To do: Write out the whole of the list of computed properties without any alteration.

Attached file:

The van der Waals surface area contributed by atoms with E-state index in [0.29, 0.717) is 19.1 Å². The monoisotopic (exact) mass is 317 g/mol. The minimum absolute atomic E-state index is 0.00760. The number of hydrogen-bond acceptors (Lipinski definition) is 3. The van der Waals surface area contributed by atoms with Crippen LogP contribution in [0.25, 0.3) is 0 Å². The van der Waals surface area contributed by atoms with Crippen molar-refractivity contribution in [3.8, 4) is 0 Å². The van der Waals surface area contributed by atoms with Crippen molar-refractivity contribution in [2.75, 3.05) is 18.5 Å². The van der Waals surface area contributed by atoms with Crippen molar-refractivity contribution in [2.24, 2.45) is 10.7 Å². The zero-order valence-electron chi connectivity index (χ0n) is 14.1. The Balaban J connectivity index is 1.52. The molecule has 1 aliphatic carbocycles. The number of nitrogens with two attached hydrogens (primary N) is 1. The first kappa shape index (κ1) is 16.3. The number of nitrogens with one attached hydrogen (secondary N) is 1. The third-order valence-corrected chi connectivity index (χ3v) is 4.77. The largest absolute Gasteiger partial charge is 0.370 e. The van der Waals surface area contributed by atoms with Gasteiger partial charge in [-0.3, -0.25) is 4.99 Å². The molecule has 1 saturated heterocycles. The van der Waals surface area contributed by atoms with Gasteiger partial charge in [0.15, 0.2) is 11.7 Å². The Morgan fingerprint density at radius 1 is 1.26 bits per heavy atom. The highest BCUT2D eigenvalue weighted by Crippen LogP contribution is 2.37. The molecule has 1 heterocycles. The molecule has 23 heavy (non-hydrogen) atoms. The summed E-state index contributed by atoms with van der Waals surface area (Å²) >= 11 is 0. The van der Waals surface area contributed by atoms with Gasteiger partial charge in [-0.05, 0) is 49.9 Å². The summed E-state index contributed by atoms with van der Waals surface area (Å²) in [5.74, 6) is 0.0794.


The van der Waals surface area contributed by atoms with E-state index in [0.29, 0.717) is 19.1 Å². The monoisotopic (exact) mass is 317 g/mol. The minimum absolute atomic E-state index is 0.00760. The number of hydrogen-bond acceptors (Lipinski definition) is 3. The van der Waals surface area contributed by atoms with Crippen LogP contribution in [0.25, 0.3) is 0 Å². The van der Waals surface area contributed by atoms with Crippen molar-refractivity contribution in [3.8, 4) is 0 Å². The van der Waals surface area contributed by atoms with Crippen molar-refractivity contribution in [2.75, 3.05) is 18.5 Å². The van der Waals surface area contributed by atoms with Crippen molar-refractivity contribution in [2.24, 2.45) is 10.7 Å². The zero-order valence-electron chi connectivity index (χ0n) is 14.1. The Balaban J connectivity index is 1.52. The molecule has 1 aliphatic carbocycles. The number of nitrogens with two attached hydrogens (primary N) is 1. The first kappa shape index (κ1) is 16.3. The number of nitrogens with one attached hydrogen (secondary N) is 1. The third-order valence-corrected chi connectivity index (χ3v) is 4.77. The largest absolute Gasteiger partial charge is 0.370 e. The van der Waals surface area contributed by atoms with Gasteiger partial charge in [-0.3, -0.25) is 4.99 Å². The molecule has 1 saturated heterocycles. The van der Waals surface area contributed by atoms with Gasteiger partial charge in [0.15, 0.2) is 11.7 Å². The Morgan fingerprint density at radius 1 is 1.26 bits per heavy atom. The highest BCUT2D eigenvalue weighted by Crippen LogP contribution is 2.37. The molecule has 1 heterocycles. The molecule has 23 heavy (non-hydrogen) atoms. The summed E-state index contributed by atoms with van der Waals surface area (Å²) >= 11 is 0. The van der Waals surface area contributed by atoms with Gasteiger partial charge in [-0.05, 0) is 49.9 Å². The summed E-state index contributed by atoms with van der Waals surface area (Å²) in [5.74, 6) is 0.0794.